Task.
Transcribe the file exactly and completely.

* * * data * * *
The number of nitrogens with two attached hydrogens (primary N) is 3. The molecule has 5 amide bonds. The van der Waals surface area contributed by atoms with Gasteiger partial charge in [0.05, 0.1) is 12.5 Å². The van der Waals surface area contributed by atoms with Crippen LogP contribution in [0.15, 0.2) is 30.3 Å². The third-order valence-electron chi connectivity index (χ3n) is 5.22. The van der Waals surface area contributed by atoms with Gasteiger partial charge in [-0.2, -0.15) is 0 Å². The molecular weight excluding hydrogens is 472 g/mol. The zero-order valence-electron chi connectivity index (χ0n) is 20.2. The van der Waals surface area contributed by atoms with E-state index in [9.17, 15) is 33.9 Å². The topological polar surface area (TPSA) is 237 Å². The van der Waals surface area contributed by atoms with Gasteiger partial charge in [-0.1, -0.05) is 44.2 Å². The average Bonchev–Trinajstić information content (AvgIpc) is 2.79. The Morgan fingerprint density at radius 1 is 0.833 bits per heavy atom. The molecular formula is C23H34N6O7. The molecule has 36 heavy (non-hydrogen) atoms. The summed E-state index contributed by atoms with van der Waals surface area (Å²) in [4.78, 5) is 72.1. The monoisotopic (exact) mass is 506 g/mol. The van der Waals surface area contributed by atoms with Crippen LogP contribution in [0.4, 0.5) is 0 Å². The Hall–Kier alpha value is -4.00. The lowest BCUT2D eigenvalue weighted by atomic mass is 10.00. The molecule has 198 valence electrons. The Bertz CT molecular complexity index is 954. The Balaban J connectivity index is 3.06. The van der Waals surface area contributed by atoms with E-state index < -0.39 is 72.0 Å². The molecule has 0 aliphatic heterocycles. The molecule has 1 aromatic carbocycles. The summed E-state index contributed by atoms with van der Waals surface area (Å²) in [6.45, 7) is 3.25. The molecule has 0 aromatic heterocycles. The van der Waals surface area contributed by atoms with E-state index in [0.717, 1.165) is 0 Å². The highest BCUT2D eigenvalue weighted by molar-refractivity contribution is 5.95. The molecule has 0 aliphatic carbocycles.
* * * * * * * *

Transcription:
The number of nitrogens with two attached hydrogens (primary N) is 3. The molecule has 5 amide bonds. The van der Waals surface area contributed by atoms with Gasteiger partial charge in [0.05, 0.1) is 12.5 Å². The van der Waals surface area contributed by atoms with Crippen LogP contribution in [0.15, 0.2) is 30.3 Å². The third-order valence-electron chi connectivity index (χ3n) is 5.22. The van der Waals surface area contributed by atoms with Gasteiger partial charge in [-0.2, -0.15) is 0 Å². The molecular weight excluding hydrogens is 472 g/mol. The zero-order valence-electron chi connectivity index (χ0n) is 20.2. The van der Waals surface area contributed by atoms with E-state index in [9.17, 15) is 33.9 Å². The topological polar surface area (TPSA) is 237 Å². The van der Waals surface area contributed by atoms with Gasteiger partial charge in [-0.1, -0.05) is 44.2 Å². The average Bonchev–Trinajstić information content (AvgIpc) is 2.79. The Morgan fingerprint density at radius 1 is 0.833 bits per heavy atom. The molecular formula is C23H34N6O7. The molecule has 36 heavy (non-hydrogen) atoms. The summed E-state index contributed by atoms with van der Waals surface area (Å²) in [4.78, 5) is 72.1. The monoisotopic (exact) mass is 506 g/mol. The van der Waals surface area contributed by atoms with Crippen LogP contribution in [0.4, 0.5) is 0 Å². The Hall–Kier alpha value is -4.00. The lowest BCUT2D eigenvalue weighted by atomic mass is 10.00. The molecule has 198 valence electrons. The Bertz CT molecular complexity index is 954. The Balaban J connectivity index is 3.06. The van der Waals surface area contributed by atoms with E-state index < -0.39 is 72.0 Å². The molecule has 0 aliphatic heterocycles. The molecule has 1 aromatic carbocycles. The summed E-state index contributed by atoms with van der Waals surface area (Å²) in [6.45, 7) is 3.25. The molecule has 0 aromatic heterocycles. The van der Waals surface area contributed by atoms with E-state index in [0.717, 1.165) is 0 Å². The highest BCUT2D eigenvalue weighted by molar-refractivity contribution is 5.95. The molecule has 0 aliphatic carbocycles.